Crane safety guidelines need to be followed at all times to help keep crane operators and those around them safe at the jobsite. When any of these guidelines are overlooked, it can lead to major safety issues – possibly resulting in equipment damage or injury to the operator or other personnel. Here are some tips to help you stay safe and avoid some common mistakes that can lead to accidents.
Crane Location Considerations
Carefully consider the location of the crane. Look for possible physical obstructions both on the ground and in the air. Make sure there is adequate operational clearance for the crane and the load for the tasks to be completed. If needed, adjustments may need to be made such as changing the plan for the lift, moving an obstruction, or relocating the crane.
Be sure to check for power line clearances. When working around or near electrical power lines, limit crane operations to a minimum clearance of 10 feet from all energized lines of 50 kV (kilovolts). For additional minimum clearances information for cranes, see Table A below (OSHA 29 CFR 1926.1408).
Be sure the ground is level and stable, enough for the crane’s weight plus the load. Improper ground support can lead to accidents and damage to the crane. Determine if outrigger mats or blocks are needed. Many manufacturers’ operator’s manuals state that the crane’s own outrigger pads/floats by themselves may not provide enough support for all ground conditions. Properly blocking and/or matting distributes the weight of the crane and the load over a greater surface area. This reduces the amount of ground pressure per the contact area, which increases the stability of the crane. Also, If the crane is going to be set up near an excavation, the crane should be a minimum distance away of at least one and a half times the depth of the excavation. More distance that is still safe and practical is even better.
Correct Crane Configuration and Setup
Proper assembly and setup of any crane is essential to ensure that it is operating as safe as possible. Improper crane setup can lead to unsafe issues, malfunctions, and even collapse. These are problems that can be avoided. Many Injuries and deaths among construction workers have been the result of cranes accidents, where in most cases, improper crane setup was at the root of the cause.
Prior to use, the crane should be inspected to verify compliance with the manufacturer’s specifications for safe operations. Ensure that the load charts are specific for the crane and follow them closely. Make sure the crane is properly set up and configured for safe operation for the lift operation to be done. Verify that the crane has the proper counterweight(s) installed for the type of lift. The load block must be properly reeved with the proper parts of line of wire rope for the amount of load to be lifted. If a boom extension is needed, that may need to be installed.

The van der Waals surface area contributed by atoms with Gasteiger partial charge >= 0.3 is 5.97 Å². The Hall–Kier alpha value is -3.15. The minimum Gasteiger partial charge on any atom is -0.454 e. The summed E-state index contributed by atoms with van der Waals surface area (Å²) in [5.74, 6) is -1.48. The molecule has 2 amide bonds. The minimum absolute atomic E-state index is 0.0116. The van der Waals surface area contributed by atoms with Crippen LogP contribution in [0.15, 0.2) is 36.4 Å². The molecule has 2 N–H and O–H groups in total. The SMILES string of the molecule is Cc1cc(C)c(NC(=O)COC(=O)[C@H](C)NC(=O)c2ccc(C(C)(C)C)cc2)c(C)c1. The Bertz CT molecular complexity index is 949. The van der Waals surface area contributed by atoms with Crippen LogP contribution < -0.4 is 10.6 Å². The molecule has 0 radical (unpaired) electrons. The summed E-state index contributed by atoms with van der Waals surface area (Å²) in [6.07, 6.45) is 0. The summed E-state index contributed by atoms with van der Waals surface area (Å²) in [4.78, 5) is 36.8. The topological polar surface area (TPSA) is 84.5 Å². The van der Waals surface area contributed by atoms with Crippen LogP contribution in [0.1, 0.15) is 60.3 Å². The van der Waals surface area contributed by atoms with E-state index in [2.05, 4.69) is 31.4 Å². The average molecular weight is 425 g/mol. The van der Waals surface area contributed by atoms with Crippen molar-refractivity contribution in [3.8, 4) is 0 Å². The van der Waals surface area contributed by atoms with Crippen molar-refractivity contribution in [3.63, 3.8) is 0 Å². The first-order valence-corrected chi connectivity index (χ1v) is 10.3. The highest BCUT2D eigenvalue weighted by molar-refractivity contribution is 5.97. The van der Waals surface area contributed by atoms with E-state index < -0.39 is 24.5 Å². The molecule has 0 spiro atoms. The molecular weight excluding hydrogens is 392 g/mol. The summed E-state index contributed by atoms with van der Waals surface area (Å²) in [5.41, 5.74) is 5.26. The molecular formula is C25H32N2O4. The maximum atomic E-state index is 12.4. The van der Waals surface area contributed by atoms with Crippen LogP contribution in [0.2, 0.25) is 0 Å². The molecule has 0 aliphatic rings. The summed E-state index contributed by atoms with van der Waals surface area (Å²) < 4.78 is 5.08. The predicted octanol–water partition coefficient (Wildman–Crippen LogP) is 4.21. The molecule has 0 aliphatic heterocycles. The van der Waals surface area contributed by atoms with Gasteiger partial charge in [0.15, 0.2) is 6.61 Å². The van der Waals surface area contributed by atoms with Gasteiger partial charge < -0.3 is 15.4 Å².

Visually check that all outriggers are properly set for maximum crane stability per the load chart/crane mode being used, including any additional outrigger pads that are needed. If used, the pads must be positioned properly and made of a strong, durable material. They must also be the right size and strong enough to endure the weight of the crane and its load. For more detailed information, view our DICA outrigger pads page: DICA Outrigger Pads | Scott-Macon Equipment (smequipment.com)
Proper LMI Settings
A crane’s LMI (Load Moment Indicator) setup is very important to maintain crane safety. When set properly, the LMI is used to prevent the crane from going past any permissible operational limits. This helps to keep the crane from collapsing or tipping over due to a possible overload or unstable condition.
This device may display several pieces of information such as the crane’s rotational position, capacity, and load indication on the hook. Both audible and visual warnings are sent when an overload, two-block, or unstable situation occurs. The correct LMI operating mode must be used and match the crane’s configuration, so the LMI can help keep the crane from overloading or tipping over. Keep in mind that when the crane setup changes, the correct mode in the LMI must also be reset.
Active A2B Systems
The term “two-blocking” is used in the crane industry to describe a situation where the load block or overhaul ball of the crane comes into contact with the main boom nose, auxiliary nose, or the nose of the boom extension. When unchecked, two-blocking can occur when hoisting up the load block or auxiliary ball, telescoping out, or booming down. This can cause crane damage and possible injury or death to personnel.
Anti-Two-Block or “A2B” systems are standard equipment with modern cranes. These fail-safe type systems can help prevent two-block situations. However, they cannot protect the crane or personnel if they are not set up and used properly or not used at all. Faults can also occur when the A2B system is set up improperly, bypassed, damaged, defective, or improperly installed. Failure to properly use the A2B system can be a costly oversight.